DREAMers Add Powerful Voice to Interfaith Immigration Fight
Posted by Daniel Rosenberg on Wed, Jun 19, 2013 at 15:21 pm
Photo courtesy of Immigration Equality / Judy G. Rolfe
Yesterday, June 18, the Interfaith Immigration Coalition (IIC) organized a fly-in advocacy day in Washington, DC. Faith leaders from around the country convened to lobby for fair, commonsense, effective, and comprehensive immigration reform. Leaders in the Christian and Jewish communities articulated to members of the House of Representatives and the Senate the importance of welcoming the stranger and including the moral treatment of all immigrants in policy. “DREAMers” shared their personal experiences as they argued for a pathway to citizenship for the estimated 11 million undocumented immigrants currently in the country.
DREAMers derive their name from the Development Relief and Education of Alien Minors Act. They are undocumented immigrants aged 15 – 30 who were brought to the United States as children. The DREAM Act, if enacted, would make them eligible for a path to citizenship if they meet various criteria, including requirements regarding education or military service. Under the bill, if an individual qualifies for the DREAM program, then he/she would gain conditional residency and could apply for citizenship after six years. There are an estimated 1.35 million undocumented children in this country under the age of 18; 1.6 million between the ages of 18 and 21.
The IIC fly-in day helped me better understand the lobbying process and the Senate’s immigration bill, S. 744. The most valuable lesson I took from the day, however, was realizing the power of first-hand experiences and the importance of engaging with people who are directly affected by a particular policy. It is imperative that legislators consider the humanitarian aspects of policies before they are enacted.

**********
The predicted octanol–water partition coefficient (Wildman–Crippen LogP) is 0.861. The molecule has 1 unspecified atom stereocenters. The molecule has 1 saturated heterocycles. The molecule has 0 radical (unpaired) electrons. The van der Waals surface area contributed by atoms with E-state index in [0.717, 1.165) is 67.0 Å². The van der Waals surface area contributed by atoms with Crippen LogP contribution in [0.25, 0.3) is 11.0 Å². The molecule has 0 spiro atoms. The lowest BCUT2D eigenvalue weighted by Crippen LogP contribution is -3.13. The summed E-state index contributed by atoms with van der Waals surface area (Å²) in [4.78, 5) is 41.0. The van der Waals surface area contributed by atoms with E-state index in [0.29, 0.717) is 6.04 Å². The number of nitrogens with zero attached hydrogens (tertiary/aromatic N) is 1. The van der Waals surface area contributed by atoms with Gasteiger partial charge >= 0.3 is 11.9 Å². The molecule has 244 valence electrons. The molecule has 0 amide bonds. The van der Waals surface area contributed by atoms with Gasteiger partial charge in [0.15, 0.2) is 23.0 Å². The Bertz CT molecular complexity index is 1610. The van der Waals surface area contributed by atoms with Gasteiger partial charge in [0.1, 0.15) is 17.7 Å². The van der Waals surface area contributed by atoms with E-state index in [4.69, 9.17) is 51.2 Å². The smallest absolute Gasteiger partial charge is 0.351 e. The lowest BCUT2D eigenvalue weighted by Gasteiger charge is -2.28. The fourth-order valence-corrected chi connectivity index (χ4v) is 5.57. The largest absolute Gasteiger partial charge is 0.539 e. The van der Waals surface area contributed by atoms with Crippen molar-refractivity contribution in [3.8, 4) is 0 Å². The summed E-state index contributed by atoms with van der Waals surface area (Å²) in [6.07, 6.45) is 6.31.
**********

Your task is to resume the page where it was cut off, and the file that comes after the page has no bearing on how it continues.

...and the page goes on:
When I sat in on a meeting with a team of DREAM activists, faith leaders, and NGO policy experts, the stories of the DREAM activists had a profound impact on everyone. Their stories resonated with me too, providing a small glimpse into the incredibly complex situations that many undocumented immigrants must navigate. Many DREAMers came to America at very young ages with their parents, some of whom could not provide for their families in their countries of origin. Since DREAMers have been living in the United States for such a long time, many of them speak English fluently and are immersed in American culture. However, as a result of their undocumented status, many cannot pursue a college degree after graduating high school, making it more difficult for them to contribute their talents to American society.
DREAMers’ stories are among the clearest reminders of why millions of Americans are fighting so hard for fair treatment of undocumented immigrants. Such stories and struggles put a face to the issues and policies in S. 744 that now are being debated in the House of Representatives as immigration reform legislation is considered. Unfortunately, these stories often are forgotten between the speeches and deliberations of Congress. Hearing these stories can be a very humbling experience and, for me, they serve as a reminder that despite living with many crippling circumstances, individuals are capable of extraordinary achievements and unwavering determination to keep moving forward.